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14 June 2018 Photo Supplied
Next Chapter Green Ribbon campaign addresses mental health
Members of Next Chapter and UFS Student counselling are working together to address mental health issues.

Next Chapter, a student support group at the UFS presented the Green Ribbon campaign, pledging their support to students and providing them with assistance in coping with life events that stimulate stress and contribute negatively to their mental health. The team aims to break the stigma surrounding mental health care, and continually assist students with mental health-related issues that they struggle with daily.

The Green Ribbon represents mental health awareness, which is a pressing matter for students and is the type of support students need in a stressful university environment. The campaign focuses on teaching students how to cope with life events that stimulate stress, and contribute negatively to their mental health.
 
A discussion by Dr Ancel George: practising clinical psychologist and lecturer from the UFS Department of Psychology, and Dr Mellissa Barnaschone: Director of UFS Student Counselling, took place, where talks were prominent about creating an inclusive environment for UFS students.

The panel shared a few tips on how students should work towards managing stress, and motivated them for the main mid-year examinations.
 
The follow-up Exam Cram Workshop, presented by Nadia Cloete and Lize Wolmarans, that combined time and stress management, took place on 2 June 2018, and saw students receiving advice on how to approach various issues during the examination period.
 
Mental health awareness does not end with the campaign and Next Chapter’s slogan “Your story continues” encourages students to regularly wear and commemorate the green ribbon in support of continual mental healthcare.
 
Should you have any enquiries or input for the ongoing campaign, contact the Next Chapter team on ufsnextchapter@gmail.com, or further email Tshepang Mahlatsi, founder of Next Chapter on tshepangmahlatsi767@gmail.com

News Archive

New developments in the Faculty of Theology and Religion
2017-08-30

Description: Theology read more Tags: Faculty of Theology and Religion, name change, Prof Fanie Snyman, restructuring, teaching and research 

Bishop JM Khumalo, Apostolic Church of
Christ; Prof Fanie Snyman, Dean of the
Faculty of Theology and Religion; and
Rev Simon Galada, Wesleyan Church,
at the faculty’s official opening in
February 2017. 
Photo: Eugene Seegers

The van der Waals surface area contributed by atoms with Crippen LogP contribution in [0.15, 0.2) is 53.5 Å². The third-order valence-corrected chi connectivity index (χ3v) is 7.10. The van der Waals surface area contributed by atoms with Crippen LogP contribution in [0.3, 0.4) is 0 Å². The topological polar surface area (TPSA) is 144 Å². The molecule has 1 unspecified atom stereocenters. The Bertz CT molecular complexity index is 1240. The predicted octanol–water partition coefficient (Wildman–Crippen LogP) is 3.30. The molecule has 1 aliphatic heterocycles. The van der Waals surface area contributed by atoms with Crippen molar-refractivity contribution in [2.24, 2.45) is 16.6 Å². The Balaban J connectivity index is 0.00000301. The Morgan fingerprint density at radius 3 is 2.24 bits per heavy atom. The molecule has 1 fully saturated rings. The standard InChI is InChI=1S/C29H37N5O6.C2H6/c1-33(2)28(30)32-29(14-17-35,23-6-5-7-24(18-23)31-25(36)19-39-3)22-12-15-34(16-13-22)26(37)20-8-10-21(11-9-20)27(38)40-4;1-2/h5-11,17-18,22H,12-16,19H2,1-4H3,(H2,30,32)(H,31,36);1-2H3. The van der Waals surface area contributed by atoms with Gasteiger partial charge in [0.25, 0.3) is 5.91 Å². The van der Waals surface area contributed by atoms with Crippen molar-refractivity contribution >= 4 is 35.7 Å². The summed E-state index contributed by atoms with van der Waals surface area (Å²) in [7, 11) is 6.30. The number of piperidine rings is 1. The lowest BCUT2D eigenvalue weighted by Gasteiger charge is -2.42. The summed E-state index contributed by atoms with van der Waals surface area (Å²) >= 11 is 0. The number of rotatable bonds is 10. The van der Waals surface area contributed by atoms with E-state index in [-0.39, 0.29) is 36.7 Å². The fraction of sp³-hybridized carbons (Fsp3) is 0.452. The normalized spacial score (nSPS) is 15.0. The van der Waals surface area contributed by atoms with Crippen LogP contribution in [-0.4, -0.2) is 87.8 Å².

At a meeting of the UFS Council last year, a name change was accepted for the Faculty of Theology, renaming it to the Faculty of Theology and Religion. This change signals openness in approach to other religions, in addition to those of Christian denominations. This is a development that took root in Europe a few years ago. Furthermore, a growing field of interest is the study of the impact religion has had and still has, even in highly secularised societies. This name change is the first of its kind in South Africa, which means that the faculty will lead the way in transformation and impact-based religious studies.

Exciting times lie ahead
Prof Fanie Snyman, Dean of the faculty, says of these refinements: “The new name and restructuring of departments will lead to a new synergy that will have an impact on our teaching and research in the faculty. Exciting times lie ahead for the Faculty of Theology and Religion!”

Apart from the change in the name of the faculty, departments within the faculty were also regrouped, with new names. The Departments of Old Testament and New Testament merged to become the Department of Old and New Testament Studies, while the Departments of Systematic Theology and Ecclesiology merged and will now be known as the Department of Historical and Constructive Theology. The former Departments of Practical Theology and Missiology became the Department of Practical and Missional Theology. The Department of Religion Studies remained unchanged to emphasise the importance of religion in South Africa and the world at large.
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Distinction of theological disciplines
The rationale for these groupings is the distinction of theological disciplines in terms of the study of texts (Old and New Testament), sources (Systematic Theology and Church History), and practices (Practical Theology and Missiology). One benefit of these newly-constructed departments is that they will be more cost-effective, but the more important advantage is that this will stimulate discussion and research across the various theological disciplines.


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